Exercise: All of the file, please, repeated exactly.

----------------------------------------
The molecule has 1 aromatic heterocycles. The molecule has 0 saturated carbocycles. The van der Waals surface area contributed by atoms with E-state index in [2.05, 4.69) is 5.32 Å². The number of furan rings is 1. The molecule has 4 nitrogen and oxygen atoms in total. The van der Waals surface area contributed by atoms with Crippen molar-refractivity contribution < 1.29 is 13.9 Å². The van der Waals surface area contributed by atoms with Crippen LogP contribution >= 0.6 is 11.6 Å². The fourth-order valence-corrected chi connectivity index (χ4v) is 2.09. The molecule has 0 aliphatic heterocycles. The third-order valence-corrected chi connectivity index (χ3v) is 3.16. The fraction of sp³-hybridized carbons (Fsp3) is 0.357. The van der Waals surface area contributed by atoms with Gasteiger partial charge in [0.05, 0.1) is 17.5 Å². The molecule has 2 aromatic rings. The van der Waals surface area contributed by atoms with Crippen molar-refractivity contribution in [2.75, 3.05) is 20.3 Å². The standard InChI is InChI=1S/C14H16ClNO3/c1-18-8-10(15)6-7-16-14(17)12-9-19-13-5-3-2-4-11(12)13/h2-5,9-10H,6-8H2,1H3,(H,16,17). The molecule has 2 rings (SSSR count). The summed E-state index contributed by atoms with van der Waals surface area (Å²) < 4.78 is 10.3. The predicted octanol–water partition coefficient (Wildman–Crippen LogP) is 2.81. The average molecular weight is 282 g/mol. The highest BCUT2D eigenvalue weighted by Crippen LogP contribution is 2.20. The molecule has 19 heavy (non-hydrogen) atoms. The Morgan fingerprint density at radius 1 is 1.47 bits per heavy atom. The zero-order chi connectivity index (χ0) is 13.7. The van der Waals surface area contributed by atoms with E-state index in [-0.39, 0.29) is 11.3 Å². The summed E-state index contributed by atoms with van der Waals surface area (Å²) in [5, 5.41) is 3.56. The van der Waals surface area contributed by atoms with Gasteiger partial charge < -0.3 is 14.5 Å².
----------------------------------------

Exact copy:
The molecule has 1 aromatic heterocycles. The molecule has 0 saturated carbocycles. The van der Waals surface area contributed by atoms with E-state index in [2.05, 4.69) is 5.32 Å². The number of furan rings is 1. The molecule has 4 nitrogen and oxygen atoms in total. The van der Waals surface area contributed by atoms with Crippen molar-refractivity contribution < 1.29 is 13.9 Å². The van der Waals surface area contributed by atoms with Crippen LogP contribution >= 0.6 is 11.6 Å². The fourth-order valence-corrected chi connectivity index (χ4v) is 2.09. The molecule has 0 aliphatic heterocycles. The third-order valence-corrected chi connectivity index (χ3v) is 3.16. The fraction of sp³-hybridized carbons (Fsp3) is 0.357. The van der Waals surface area contributed by atoms with Gasteiger partial charge in [0.05, 0.1) is 17.5 Å². The molecule has 2 aromatic rings. The van der Waals surface area contributed by atoms with Crippen molar-refractivity contribution in [2.75, 3.05) is 20.3 Å². The standard InChI is InChI=1S/C14H16ClNO3/c1-18-8-10(15)6-7-16-14(17)12-9-19-13-5-3-2-4-11(12)13/h2-5,9-10H,6-8H2,1H3,(H,16,17). The molecule has 2 rings (SSSR count). The summed E-state index contributed by atoms with van der Waals surface area (Å²) < 4.78 is 10.3. The predicted octanol–water partition coefficient (Wildman–Crippen LogP) is 2.81. The average molecular weight is 282 g/mol. The highest BCUT2D eigenvalue weighted by Crippen LogP contribution is 2.20. The molecule has 19 heavy (non-hydrogen) atoms. The Morgan fingerprint density at radius 1 is 1.47 bits per heavy atom. The zero-order chi connectivity index (χ0) is 13.7. The van der Waals surface area contributed by atoms with E-state index in [-0.39, 0.29) is 11.3 Å². The summed E-state index contributed by atoms with van der Waals surface area (Å²) in [5, 5.41) is 3.56. The van der Waals surface area contributed by atoms with Gasteiger partial charge < -0.3 is 14.5 Å².